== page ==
Student Becca Marcelo channels vulnerabilities into original music
Becca Marcelo sits in front of colorful posters with a guitar in hand. The second-year musicology student said writing songs has helped her translate emotions and experiences they weren’t originally comfortable sharing out loud. (Eden Yu/Daily Bruin)
By Harbaksh Kaur
Jan. 12, 2023 10:38 p.m.
Becca Marcelo started creating music to sing what she couldn’t say.
Justeen Rebecca Marcelo, whose stage name is becca !, said she has been exploring her passion for music and writing songs since she was 13. Marcelo, a second-year musicology student, said she initially started to write music to work through her feelings of loneliness and has since experimented with multiple genres to find the one that truly suited her. Through somber bedroom pop-style tracks with a dreamlike aesthetic, Marcelo said she aims to explore feelings of loss, love and trauma.
“I write these songs because I want my work to be filled with passion,” Marcelo said.
After a few years of writing, Marcelo said her music felt more authentic to herself once she stopped following mainstream pop trends. Over time, she said she was able to find her own voice to create music that contains more honest lyrics and incorporates less of what is popular and more of her personal indie sound.
“I used to try and fit the mold of like, ‘Oh, a song is supposed to sound like this,'” Marcelo said. “I’ve realized I shouldn’t have to make it seem like it’s a quote-unquote ‘authentic song,’ (even) if it doesn’t really fit the mold of what I’ve been hearing on the radio.”
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Early in her songwriting journey, Marcelo said social anxiety and a fear of public speaking restricted her from clearly expressing her emotions. However, songwriting has become a satisfying outlet for her to communicate her feelings. Marcelo’s friend Ethan Jefferson said her songwriting puts a positive spin on difficult moments from her life, enabling her to grow from those experiences. Specifically, her personal experiences with romantic heartbreak allow her to create a theme of love as well as emotional pain and joy throughout her music, Marcelo said.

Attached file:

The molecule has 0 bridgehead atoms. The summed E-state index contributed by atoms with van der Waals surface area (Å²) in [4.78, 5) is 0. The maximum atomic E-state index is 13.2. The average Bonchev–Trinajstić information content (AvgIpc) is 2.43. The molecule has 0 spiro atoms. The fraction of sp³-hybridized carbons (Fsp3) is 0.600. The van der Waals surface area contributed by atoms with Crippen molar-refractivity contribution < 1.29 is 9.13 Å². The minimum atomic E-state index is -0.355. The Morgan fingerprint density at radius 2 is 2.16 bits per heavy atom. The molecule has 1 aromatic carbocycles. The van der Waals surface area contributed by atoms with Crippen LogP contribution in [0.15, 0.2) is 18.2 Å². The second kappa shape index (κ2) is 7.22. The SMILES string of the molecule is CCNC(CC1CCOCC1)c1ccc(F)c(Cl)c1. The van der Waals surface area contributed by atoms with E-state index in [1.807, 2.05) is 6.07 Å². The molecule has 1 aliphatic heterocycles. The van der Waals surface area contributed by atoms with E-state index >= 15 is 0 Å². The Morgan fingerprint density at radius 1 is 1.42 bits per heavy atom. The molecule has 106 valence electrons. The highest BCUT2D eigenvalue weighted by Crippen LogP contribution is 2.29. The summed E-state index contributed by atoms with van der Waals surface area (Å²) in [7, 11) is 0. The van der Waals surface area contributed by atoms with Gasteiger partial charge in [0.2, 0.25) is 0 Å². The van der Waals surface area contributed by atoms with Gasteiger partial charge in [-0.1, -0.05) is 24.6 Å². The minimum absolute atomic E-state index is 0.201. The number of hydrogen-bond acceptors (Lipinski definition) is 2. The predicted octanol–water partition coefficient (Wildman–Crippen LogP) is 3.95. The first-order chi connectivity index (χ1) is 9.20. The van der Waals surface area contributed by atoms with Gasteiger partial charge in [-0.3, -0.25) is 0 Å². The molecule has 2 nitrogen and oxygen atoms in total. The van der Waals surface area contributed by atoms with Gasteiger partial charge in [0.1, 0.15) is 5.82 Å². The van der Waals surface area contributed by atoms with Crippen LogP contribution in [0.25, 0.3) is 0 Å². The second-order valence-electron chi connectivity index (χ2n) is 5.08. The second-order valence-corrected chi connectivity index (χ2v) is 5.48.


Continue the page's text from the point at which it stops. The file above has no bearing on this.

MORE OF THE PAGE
In addition to finding her voice through songwriting, Marcelo said she experimented with lo-fi, pop and R&B sounds before deciding she felt most aligned with melancholic acoustic indie pop. She said her inspiration comes from the likes of dodie, Clinton Kane and Conan Gray because she feels their discography reflects the type of music she wants to create as they write about very personal experiences.
While her early tracks take on a more angsty tone, her current style has grown to employ a more conversational voice that has simpler lyrics to share details of her life more accurately, Marcelo said. This is a departure from when she said her songwriting used to be more poetic and sounded very theatrical compared to her recent, more forthright works.
“It (songwriting) was a therapeutic coping mechanism for me, for me to be like, ‘Oh, I can’t really tell people. So, I might as well write about it,'” Marcelo said.
William Kwak, a second-year bioengineering student and friend of Marcelo, said her music has improved over time in terms of sound quality and songwriting, which created opportunities for her to perform publicly. Marcelo said her experiences opening for artists such as The Hit Makers and Pops Fernandez and performing gigs for UCLA have allowed her to grow as a performer and musician and instill confidence in pursuing her music.
“Over time, you can see her dream being fulfilled, and she’s definitely pursuing every opportunity that’s given to her,” Kwak said.
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As she performs more, she said she hopes her music will inspire others to pursue their dreams and relate to her struggles, like with her recent song, “Stuck,” in which she shares her melancholic feelings of navigating girlhood. Considering her works tackle more somber experiences, Marcelo said she hopes writing about these personal feelings with openness and clarity can provide solace to others facing similar experiences.
“It (songwriting) made me realize, I need to tell people about how I feel more,” Marcelo said. “It definitely made me more open and vulnerable with the people in my life. Because in my head, I was like, ‘Are they going through this too?’ and if so, I want to be able to help in some way.”